How do your women friends and colleagues view you as a jazz writer?

Those inside the jazz world – as performers and audience members – think it’s great. Those outside the jazz world think I’m crazy for going out so often and staying up so late and hanging out with such scruffy characters.

Have you ever found it more difficult to pursue writing about music due to gender issues? If so please detail some of your writing challenges that may have been fairly or unfairly colored by gender.

I have not had personal experience of this – at least, not that I’ve been aware of. I don’t look for gender discrimination, and I’m not overly sensitive to it, so there are probably times when I don’t see it even when it’s there. I have written for at least one publication that has not, to my knowledge, published music writing by a woman until I came along. I knew that when I pitched them, but I didn’t make it a reason for hiring me or even mention it. I just brought them a good idea.

Any woman writer should read this article by Jillian Keenan, “How to pitch (stories) like a girl.” http://www.poynter.org/how-tos/newsgathering-storytelling/175528/how-to-pitch-stories-like-a-girl/

What can be done to encourage more women to write about music in particular, jazz in general?

Be a friend, be a mentor, invite them to jazz shows, introduce them to jazz musicians, talk with them about music and jazz, listen to what they have to say, point them toward good writing by women writers. Be confident and positive. Treat them seriously.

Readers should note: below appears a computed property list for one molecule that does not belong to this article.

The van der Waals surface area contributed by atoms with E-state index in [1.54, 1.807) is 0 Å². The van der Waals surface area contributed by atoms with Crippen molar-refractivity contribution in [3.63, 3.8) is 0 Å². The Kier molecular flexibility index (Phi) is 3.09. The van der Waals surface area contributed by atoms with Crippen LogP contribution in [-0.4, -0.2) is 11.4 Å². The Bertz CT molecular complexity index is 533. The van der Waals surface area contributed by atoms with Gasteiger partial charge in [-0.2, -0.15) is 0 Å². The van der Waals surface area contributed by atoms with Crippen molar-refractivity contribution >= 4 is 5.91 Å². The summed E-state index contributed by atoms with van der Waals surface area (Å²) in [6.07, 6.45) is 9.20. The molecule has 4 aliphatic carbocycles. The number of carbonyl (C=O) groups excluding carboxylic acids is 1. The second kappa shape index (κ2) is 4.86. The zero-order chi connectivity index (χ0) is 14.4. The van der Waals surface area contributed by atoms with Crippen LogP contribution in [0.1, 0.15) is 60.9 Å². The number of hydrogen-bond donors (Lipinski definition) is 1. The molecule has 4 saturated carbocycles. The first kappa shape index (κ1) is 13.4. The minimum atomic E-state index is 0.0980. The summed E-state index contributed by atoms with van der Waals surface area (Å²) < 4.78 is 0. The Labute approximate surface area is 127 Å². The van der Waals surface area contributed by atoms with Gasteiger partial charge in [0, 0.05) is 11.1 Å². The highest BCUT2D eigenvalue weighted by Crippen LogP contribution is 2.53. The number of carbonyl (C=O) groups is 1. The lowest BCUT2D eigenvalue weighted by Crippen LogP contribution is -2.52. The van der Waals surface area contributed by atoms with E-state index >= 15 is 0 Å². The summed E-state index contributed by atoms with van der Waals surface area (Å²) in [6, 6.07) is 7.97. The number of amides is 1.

What have been some of the most personally satisfying music performances you’ve either written about or simply experienced over the last year?

Vijay Iyer at the Walker Art Center in Minneapolis. Two nights, six sets, including one with Wadada Leo Smith. The Three Cohens at the Village Vanguard. The Brian Blade Fellowship Band at Kuumbwa in Santa Cruz. Chick Corea and Bobby McFerrin at the Blue Note. The Bad Plus doing their annual Christmas show at the Dakota in Minneapolis. Kurt Elling at Orchestra Hall in Minneapolis. Theo Bleckmann at Macalester College in St. Paul. Bill Carrothers at the Monterey Jazz Festival. Helen Sung at Monterey. The singer Nancy Harms performing with pianist Jeremy Siskind and saxophonist Lucas Pino at Jazz Central in Minneapolis. The chamber group Accordo at Christ Church Lutheran in Minneapolis. I could go on.

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3 Responses to Jazz writing: A woman’s perspective Pt. 5

  1. Rick Koler says:

    Valuable news to match and document the rise of interest in women in jazz composition with what is happening here in Jazz Australia.

  2. On the subject of mostly male audiences at clubs, Miles Davis said “if you look out into the audience and there’s no women, you’re playing the wrong shit”

    • Don Berryman, you are never scruffy. I’m waiting for someone to say, “If you’re in the audience at a jazz club and there are no women on stage, you’re in the wrong club.” Or something like that.